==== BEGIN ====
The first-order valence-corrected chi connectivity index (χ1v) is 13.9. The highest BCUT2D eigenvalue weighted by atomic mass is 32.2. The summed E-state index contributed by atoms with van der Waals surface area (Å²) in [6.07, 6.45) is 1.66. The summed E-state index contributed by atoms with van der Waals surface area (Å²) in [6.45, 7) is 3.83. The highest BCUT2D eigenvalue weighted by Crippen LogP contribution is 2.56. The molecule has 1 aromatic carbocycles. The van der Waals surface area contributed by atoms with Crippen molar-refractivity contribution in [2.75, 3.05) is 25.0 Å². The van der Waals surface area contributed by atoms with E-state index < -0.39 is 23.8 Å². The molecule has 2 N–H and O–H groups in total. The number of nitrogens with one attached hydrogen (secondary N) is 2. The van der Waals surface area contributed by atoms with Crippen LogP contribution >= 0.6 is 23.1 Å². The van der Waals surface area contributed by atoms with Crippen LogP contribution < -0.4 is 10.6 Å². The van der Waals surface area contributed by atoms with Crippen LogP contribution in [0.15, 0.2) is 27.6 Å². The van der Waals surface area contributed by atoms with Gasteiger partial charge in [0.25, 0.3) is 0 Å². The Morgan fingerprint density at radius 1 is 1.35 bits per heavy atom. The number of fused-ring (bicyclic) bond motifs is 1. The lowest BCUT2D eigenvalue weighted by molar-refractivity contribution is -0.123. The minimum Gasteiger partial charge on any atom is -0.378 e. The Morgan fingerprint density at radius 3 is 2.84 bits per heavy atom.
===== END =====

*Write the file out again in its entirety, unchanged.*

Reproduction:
The first-order valence-corrected chi connectivity index (χ1v) is 13.9. The highest BCUT2D eigenvalue weighted by atomic mass is 32.2. The summed E-state index contributed by atoms with van der Waals surface area (Å²) in [6.07, 6.45) is 1.66. The summed E-state index contributed by atoms with van der Waals surface area (Å²) in [6.45, 7) is 3.83. The highest BCUT2D eigenvalue weighted by Crippen LogP contribution is 2.56. The molecule has 1 aromatic carbocycles. The van der Waals surface area contributed by atoms with Crippen molar-refractivity contribution in [2.75, 3.05) is 25.0 Å². The van der Waals surface area contributed by atoms with E-state index < -0.39 is 23.8 Å². The molecule has 2 N–H and O–H groups in total. The number of nitrogens with one attached hydrogen (secondary N) is 2. The van der Waals surface area contributed by atoms with Crippen LogP contribution >= 0.6 is 23.1 Å². The van der Waals surface area contributed by atoms with Crippen LogP contribution < -0.4 is 10.6 Å². The van der Waals surface area contributed by atoms with Crippen LogP contribution in [0.15, 0.2) is 27.6 Å². The van der Waals surface area contributed by atoms with Gasteiger partial charge in [0.25, 0.3) is 0 Å². The Morgan fingerprint density at radius 1 is 1.35 bits per heavy atom. The number of fused-ring (bicyclic) bond motifs is 1. The lowest BCUT2D eigenvalue weighted by molar-refractivity contribution is -0.123. The minimum Gasteiger partial charge on any atom is -0.378 e. The Morgan fingerprint density at radius 3 is 2.84 bits per heavy atom.